Contains a letter written by L.B.Grafftey Smith (High Commissioner
in Pakistan) to Sir Percivale Liesching at the Com. Relations
Office dated 26th Jan 1951. Notes the dubious role played by Mountbatten
in influencing Radcliffe to revise his original decision concerning
the partition of the West Punjab and Bengal - clear Muslim majority
areas, however acted against the interests of Pakistan:
"There is no hope of dispelling local criticism of the Radcliffe
Award by reasoned argument...our only line here must be to refuse
to accept any Pakistani suggestion of bias on part of Lord Radcliffe
and of influence on part of Lord Mountbatten and to deny any allegations
of concessions clandestinely agreed between the viceroy or the
UK government and Congress. We must unfortunately face the fact
that History, as written in Pakistan, will spotlight the 'when'
and 'where' as much as the 'why' of Lord Radcliffes (action)...as
evidence of British prejudice against Pakistan'
*Clear suggestions as given by Vallabhai Patel - deputy PM 'He
made a veritable confession that, on the eve of partition, he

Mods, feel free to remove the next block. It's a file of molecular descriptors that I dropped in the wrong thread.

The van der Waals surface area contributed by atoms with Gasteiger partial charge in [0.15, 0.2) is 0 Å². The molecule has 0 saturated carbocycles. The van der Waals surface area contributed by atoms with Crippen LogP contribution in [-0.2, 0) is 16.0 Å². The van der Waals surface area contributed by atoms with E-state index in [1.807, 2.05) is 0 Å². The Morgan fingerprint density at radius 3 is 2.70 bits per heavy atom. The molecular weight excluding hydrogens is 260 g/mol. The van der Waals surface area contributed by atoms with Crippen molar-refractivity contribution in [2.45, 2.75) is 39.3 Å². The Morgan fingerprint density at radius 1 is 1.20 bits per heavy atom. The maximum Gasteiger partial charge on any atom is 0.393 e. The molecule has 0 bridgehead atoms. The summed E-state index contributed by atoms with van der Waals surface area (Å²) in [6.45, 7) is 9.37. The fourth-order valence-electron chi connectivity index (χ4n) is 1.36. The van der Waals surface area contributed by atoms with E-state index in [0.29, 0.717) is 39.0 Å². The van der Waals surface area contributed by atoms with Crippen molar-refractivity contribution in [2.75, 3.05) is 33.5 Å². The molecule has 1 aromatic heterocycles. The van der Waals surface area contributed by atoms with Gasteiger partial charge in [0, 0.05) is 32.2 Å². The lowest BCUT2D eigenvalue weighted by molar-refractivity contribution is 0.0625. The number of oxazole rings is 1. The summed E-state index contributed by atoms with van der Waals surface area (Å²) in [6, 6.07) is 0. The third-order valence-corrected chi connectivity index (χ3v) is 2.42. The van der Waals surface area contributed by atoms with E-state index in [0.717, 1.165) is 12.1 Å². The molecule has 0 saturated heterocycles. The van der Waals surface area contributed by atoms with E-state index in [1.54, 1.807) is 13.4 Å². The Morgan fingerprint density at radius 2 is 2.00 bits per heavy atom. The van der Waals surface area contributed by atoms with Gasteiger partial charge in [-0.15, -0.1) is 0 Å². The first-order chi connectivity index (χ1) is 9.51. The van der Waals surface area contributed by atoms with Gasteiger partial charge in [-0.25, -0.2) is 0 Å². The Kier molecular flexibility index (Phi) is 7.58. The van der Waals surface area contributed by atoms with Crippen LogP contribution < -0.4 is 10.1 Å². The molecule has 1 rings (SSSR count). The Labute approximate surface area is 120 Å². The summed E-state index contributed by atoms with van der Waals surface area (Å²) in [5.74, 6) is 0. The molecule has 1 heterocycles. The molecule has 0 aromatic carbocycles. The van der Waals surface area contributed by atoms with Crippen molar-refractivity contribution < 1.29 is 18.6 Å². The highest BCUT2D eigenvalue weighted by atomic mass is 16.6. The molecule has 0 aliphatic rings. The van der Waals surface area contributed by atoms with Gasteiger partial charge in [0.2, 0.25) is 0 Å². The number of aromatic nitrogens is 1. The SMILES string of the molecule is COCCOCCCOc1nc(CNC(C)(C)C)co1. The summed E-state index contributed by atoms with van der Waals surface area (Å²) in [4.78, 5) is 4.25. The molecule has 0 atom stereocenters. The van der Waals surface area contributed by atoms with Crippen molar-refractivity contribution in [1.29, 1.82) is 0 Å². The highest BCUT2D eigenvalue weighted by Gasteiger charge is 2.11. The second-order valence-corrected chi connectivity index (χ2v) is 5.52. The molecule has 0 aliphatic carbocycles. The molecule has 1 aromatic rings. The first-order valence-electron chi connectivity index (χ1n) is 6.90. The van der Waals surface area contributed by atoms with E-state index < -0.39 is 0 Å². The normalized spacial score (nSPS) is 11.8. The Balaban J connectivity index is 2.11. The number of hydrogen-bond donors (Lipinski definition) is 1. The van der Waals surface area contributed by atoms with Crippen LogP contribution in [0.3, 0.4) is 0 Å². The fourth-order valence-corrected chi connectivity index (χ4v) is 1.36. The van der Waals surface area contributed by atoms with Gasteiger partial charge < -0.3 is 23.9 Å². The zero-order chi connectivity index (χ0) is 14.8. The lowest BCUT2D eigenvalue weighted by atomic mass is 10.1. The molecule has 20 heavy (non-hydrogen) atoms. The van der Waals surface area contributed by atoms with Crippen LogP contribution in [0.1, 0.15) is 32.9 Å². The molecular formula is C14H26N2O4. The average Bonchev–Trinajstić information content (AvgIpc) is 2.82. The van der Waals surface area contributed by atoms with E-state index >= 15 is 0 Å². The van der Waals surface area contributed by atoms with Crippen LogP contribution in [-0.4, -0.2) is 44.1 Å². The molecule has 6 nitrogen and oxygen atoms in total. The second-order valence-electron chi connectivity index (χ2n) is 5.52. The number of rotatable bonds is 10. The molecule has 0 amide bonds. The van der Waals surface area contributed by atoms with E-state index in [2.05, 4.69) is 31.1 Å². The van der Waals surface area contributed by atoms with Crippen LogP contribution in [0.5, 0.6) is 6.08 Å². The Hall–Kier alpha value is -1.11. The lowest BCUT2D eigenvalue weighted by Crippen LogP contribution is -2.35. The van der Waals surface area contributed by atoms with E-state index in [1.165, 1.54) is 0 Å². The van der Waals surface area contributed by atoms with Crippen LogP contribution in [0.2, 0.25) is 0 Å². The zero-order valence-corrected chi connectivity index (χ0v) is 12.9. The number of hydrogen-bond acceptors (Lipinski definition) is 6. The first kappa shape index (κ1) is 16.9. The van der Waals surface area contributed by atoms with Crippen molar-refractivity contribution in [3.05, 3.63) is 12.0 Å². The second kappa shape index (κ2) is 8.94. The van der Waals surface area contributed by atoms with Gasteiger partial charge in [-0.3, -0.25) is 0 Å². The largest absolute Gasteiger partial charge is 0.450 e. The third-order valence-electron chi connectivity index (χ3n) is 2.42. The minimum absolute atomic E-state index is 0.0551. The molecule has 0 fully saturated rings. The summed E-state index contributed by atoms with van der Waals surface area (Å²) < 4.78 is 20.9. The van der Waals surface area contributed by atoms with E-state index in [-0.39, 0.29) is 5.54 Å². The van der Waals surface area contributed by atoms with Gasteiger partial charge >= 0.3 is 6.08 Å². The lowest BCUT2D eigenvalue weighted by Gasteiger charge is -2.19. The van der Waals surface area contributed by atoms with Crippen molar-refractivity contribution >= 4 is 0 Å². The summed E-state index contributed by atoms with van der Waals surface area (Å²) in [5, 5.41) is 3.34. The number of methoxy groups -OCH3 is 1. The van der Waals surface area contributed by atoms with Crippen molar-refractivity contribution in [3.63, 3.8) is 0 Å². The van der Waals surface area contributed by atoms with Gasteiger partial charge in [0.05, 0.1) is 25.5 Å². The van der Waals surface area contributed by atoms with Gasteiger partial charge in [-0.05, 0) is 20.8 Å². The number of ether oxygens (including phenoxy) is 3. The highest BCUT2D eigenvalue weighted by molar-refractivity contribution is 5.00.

was intriguing - negotiation is not the word - with the British
authorities, with the knowledge perhaps of only the most select
of the Congress junta...(and demanding that partition) be accepted
on its on terms in order to turn Quaid-e-Azam Jinnah's victory
What were his terms? Punjab and Bengal...be divided...power
be transferred within two months. Thirdly that the British government
should renounce their paramountcy and Congress should be left
to deal with the states. Mr Patel expressed malignant satisfaction
over the success of his diplomacy by declaring that "Mr Jinnah
did not want a truncated Pakistan, but he had to swallow it.'
Extract from Dawn Newspaper 18th January 1950.
By this award about 400,000 Muslims were cut off in the Gurdaspur
district and about 800,000 in the Feroze Pore District (55.2%
Muslims) Hence Muslim League claimed these areas: Fact that when
Radcliffe decided this 'speculation seizes, unfortunately on the
fact, that he was Lord Mountbatten's guest in New Delhi at the
Pakistani resentment regarding partition and India's access to
Kashmir is 'not unfounded'